The roll of hillsides and the humming of bees: Outrider

My four-part text ‘The roll of hillsides and the humming of bees’ installed at the Woolhope Room, Hereford Museum and Library for the Outrider Project.


Read part 3 of my text below:

The Victim
Part 1681

Like a frame from a silent film, an unknown gentleman is apparently stung by one of his bees. Not a breath of wind disturbs the scene. It is completely still and completely staged. Are we really supposed to believe that Watkins’ camera would have happened to have caught this same incident from two different angles? The Victim is very similar but not identical to the following photograph I will write about.

One of the most remarkable aspects of this image is the formal resonance between specific elements. In particular the relationship between the apparently hastily abandoned skep, the empty bowl of the man’s upturned hat, the open window and the archway behind the man. These round forms set up a series of visual connections that move the viewer’s eye across the surface of the photograph in short, skittering movements almost like those of a bee. There is such a story within this photograph. It portrays a semi-comical idyll, like a Victorian moral or sentimental scene. Watch out for stings, ha ha ha, it seems to say. The amusing title of the photograph emphasises the narrative with an ironic sense of drama.

I am fascinated by tiny details within this image. The clarity of the texture of the wicker skep, the visual sharpness of the bushes and hives behind the man, the tiny dark pinpricks along the sky, the object that just nudges out of the open window – a curtain? A person?

I am fascinated too by the dry, dry ground in front of what is presumably Watkins’ home. I want to touch the soil and feel it crumbling beneath my fingers. I slip my finger under the photographic sleeve. Shh. Plastic sleeves are prohibitive and protective. Shh. Don’t tell.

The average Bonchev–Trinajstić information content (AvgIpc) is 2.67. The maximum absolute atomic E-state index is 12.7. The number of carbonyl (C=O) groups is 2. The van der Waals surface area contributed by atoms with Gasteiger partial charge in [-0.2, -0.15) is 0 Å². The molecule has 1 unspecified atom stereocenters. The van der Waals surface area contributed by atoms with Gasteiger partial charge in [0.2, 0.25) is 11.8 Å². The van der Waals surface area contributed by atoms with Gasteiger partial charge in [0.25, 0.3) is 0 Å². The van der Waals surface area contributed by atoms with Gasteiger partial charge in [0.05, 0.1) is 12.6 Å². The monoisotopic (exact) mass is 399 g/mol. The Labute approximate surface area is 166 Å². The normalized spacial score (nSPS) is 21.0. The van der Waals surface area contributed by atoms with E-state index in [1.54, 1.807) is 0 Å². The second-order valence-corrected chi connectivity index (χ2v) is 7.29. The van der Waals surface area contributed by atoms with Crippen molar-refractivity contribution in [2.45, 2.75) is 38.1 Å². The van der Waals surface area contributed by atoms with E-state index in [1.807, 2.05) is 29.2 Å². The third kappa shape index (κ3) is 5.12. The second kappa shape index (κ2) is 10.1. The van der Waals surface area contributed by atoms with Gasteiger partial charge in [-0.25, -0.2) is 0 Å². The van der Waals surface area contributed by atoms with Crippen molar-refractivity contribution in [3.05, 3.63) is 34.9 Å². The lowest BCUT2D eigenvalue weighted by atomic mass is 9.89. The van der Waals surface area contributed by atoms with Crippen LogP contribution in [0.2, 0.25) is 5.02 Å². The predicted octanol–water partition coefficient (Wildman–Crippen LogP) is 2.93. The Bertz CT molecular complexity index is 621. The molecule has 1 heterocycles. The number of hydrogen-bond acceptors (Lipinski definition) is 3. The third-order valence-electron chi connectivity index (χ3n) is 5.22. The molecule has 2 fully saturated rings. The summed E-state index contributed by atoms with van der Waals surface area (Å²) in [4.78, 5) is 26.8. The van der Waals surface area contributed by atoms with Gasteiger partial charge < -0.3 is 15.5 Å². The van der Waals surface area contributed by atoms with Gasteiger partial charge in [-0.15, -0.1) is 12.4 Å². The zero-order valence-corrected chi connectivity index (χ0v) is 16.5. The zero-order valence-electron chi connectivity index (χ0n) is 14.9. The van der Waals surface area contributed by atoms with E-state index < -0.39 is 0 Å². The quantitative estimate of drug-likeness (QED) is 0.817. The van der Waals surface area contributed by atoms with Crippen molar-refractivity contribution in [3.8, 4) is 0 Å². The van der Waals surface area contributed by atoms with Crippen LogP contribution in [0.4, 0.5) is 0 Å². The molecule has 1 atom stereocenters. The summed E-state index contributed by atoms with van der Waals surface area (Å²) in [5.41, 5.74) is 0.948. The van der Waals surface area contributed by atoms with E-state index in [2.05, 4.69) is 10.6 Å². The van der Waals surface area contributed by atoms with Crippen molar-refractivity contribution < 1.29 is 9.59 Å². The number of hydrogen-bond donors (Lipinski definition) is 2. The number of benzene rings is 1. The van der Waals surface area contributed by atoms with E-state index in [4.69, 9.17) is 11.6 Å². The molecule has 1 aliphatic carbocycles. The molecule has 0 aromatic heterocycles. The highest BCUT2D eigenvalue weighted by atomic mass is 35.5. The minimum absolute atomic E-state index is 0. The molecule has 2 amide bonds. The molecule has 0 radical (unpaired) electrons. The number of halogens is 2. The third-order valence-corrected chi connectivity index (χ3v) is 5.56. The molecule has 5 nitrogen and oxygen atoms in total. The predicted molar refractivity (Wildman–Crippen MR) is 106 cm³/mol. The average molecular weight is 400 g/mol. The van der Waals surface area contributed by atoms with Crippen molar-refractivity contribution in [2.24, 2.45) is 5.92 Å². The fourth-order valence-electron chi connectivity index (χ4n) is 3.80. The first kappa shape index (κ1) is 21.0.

As I travelled to Hereford in July, sun-bleached fields and abundant greens whooshed past the panes of my train window, and seem to echo experiences of Herefordshire weather very similar to Watkins’ own. I return the colour of his photographic scenes with my mind, filling the gaps with my own experiences of looking. The glass plate negatives are looked at and touched. The reverse of the plates is rainbow clouded. A faint outline of the subject can be seen. It is almost like an etching, liquid emulsion painting the photograph with imagined colour.

On the train the land falls suddenly away, and my eye swoops down and catches itself at the bottom of a valley. The roll of the hillsides and the humming of bees. Look closely, Watkins tells us:
‘Watch the swift dart of the outgoing workers as they soar out for the fields, the pouring in of bees ladened with pellets of yellow, orange, crimson or brown, packed away on their thighs … and you will catch a whiff of that peculiar scent of a prosperous hive which once known is never forgotten.’ (1)

As I write on the train, the ink from my pen becomes honey, flowing and stopping and flowing again as I form words from viscous liquid thoughts. ‘Here are my bees, brazen blurs on paper.’ (2) Watkins’ photographic emulsion is like honey too. It coats every image, and makes each inviting and sticky. The pages of the books I have been reading and each separate photographic image reassembles into the cells of a honey bee hive. A hive of writing, reading and image making. Keep busy. Keep going. Keep working little bee.

(1) Alfred Watkins, Optical Lantern Readings, p. 14
(2) Carol Ann Duffy, The Bees. London: Picador, 2012, p. 2


Visitors at the private view. Images taken by Sally Payen & Jaime Jackson, Salt Road

The exhibition will tour to:
The Commandery Worcester     6 November – 2 December 2014
Leominster Library    5 December – 3 January 2015
Ross Library     3 February – 16 February 2015
Next spring and summer – Winterbourne House and Gardens, Birmingham  and Haden Hill House, Sandwell.

More information and images of the other artist’s works at


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